The Bears have won nine league championships (eight NFL Championships and Super Bowl XX), second most all-time behind the Green Bay Packers. The franchise has also recorded more victories then any other NFL franchise with 700, retired the most uniform numbers with 14, and have the most members in the Pro Football Hall of Fame with 30.
The club was founded in Decatur, Illinois, in 1919 as the Decatur Staleys, then later moved to Chicago in 1921 to become the Bears. Along with the Arizona Cardinals (originally from Chicago), the Bears are one of only two remaining franchises from the NFL's founding in 1920. The team played home games at Wrigley Field on Chicago's North Side through the 1970 season. With the exception of the 2002 season, they have played their home games at Chicago's Soldier Field every year since 1971. The stadium is located next to Lake Michigan, and was recently remodeled in a modernization intended to update stadium amenities while preserving a historic Chicago structure.
The Bears have a storied, long-standing rivalry with the Packers, which began in 1921 and is the league's longest rivalry, with over 200 regular-season and post-season games. Green Bay took the series lead in 2017.
Originally named the Decatur Staleys, the club was established and named after the A. E. Staley food starch company of Decatur, Illinois in 1919 as a company team. The company hired George Halas and Edward "Dutch" Sternaman in 1920 to run the team, and turned over full control of the team to them in 1921. Official team and league records cite Halas as the founder as he took over the team in 1920 when it became a charter member of the National Football League (NFL).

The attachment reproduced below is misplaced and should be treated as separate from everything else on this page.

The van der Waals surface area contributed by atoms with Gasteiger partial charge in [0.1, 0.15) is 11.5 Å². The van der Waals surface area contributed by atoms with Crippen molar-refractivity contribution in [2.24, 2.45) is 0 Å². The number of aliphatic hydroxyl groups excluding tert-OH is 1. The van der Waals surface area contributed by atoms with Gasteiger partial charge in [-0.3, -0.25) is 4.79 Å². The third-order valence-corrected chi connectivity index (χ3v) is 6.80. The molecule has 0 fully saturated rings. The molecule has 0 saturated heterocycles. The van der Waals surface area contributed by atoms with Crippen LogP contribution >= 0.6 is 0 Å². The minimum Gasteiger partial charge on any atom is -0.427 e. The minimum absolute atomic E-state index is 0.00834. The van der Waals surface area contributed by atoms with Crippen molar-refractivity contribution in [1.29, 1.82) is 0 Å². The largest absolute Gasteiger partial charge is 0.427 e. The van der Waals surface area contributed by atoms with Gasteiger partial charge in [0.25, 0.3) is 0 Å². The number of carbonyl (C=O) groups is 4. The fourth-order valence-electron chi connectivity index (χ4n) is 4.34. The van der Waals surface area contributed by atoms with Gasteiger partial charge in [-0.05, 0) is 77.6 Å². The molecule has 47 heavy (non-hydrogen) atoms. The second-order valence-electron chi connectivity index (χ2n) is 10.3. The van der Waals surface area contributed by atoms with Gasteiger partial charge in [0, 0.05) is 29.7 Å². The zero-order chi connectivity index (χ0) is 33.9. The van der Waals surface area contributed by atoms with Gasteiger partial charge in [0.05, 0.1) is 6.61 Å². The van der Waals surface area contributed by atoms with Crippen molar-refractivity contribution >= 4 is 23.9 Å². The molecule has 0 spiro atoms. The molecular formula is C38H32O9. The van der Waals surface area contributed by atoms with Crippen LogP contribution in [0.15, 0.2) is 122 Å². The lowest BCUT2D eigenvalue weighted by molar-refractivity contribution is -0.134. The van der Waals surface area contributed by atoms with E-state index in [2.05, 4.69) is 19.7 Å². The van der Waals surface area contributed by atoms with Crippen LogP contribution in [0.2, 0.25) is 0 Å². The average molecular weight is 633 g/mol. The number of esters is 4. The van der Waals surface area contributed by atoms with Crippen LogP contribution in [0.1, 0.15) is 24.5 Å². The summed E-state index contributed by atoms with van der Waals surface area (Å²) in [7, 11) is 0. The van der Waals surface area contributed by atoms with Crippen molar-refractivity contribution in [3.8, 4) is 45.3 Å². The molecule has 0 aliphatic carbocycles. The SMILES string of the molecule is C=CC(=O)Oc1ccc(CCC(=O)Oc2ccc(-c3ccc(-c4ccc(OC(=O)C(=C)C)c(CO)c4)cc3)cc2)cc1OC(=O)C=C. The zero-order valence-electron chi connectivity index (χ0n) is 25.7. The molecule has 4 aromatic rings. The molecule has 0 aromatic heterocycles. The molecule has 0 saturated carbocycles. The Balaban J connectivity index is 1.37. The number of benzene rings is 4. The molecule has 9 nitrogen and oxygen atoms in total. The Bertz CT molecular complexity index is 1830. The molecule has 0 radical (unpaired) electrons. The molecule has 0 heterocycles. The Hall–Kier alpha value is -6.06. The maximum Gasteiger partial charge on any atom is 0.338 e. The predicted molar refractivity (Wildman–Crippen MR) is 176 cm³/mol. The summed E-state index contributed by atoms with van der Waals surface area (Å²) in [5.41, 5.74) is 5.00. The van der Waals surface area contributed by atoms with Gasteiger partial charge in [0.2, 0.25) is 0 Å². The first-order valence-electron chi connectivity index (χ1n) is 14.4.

The Staleys relocated to Chicago in 1921, where the club was renamed the Chicago Staleys, which Staley paid to keep the name Staleys for another year. In the 1921 season, the Chicago Staleys finished first in the league and captured their first league championship.
In 1922, under an agreement reached by Halas and Sternaman with Staley, Halas purchased the rights to the club from Staley for $100, whereupon they were renamed the Chicago Bears. Halas changed the team name to the Bears to reflect a nickname similar to baseball's Chicago Cubs, the team's host at Wrigley Field.
1985 is the most celebrated year in Bears history. Famously known for the "Super Bowl Shuffle" commercial, the Bears outscored opponents 456 to 198 during the regular season, finishing 15–1. The "Monsters of the Midway" defense was what really set the team apart, as the Bears shutout the New York Giants 21–0, then shut out the Los Angeles Rams in the NFC Championship Game, 24–0.
In Super Bowl XX, the Bears dismantled the New England Patriots to claim their first NFL championship since 1963, winning 46–10. Chicago's defense tallied seven sacks and stopped New England for 123 total yards. After the Patriots led 3–0, the Bears scored 44 unanswered points finished off by a William "The Refrigerator" Perry rushing touchdown. Richard Dent was named the Super Bowl MVP for securing 1.5 sacks and for shutting down the Patriots' run game, only allowing 7 rush yards.
The Bears have a storied, long-standing rivalry with the Packers, which began in 1921 and is the league's longest rivalry, with 182 regular-season and post-season games. Chicago currently leads the all-time series, 92–84–6.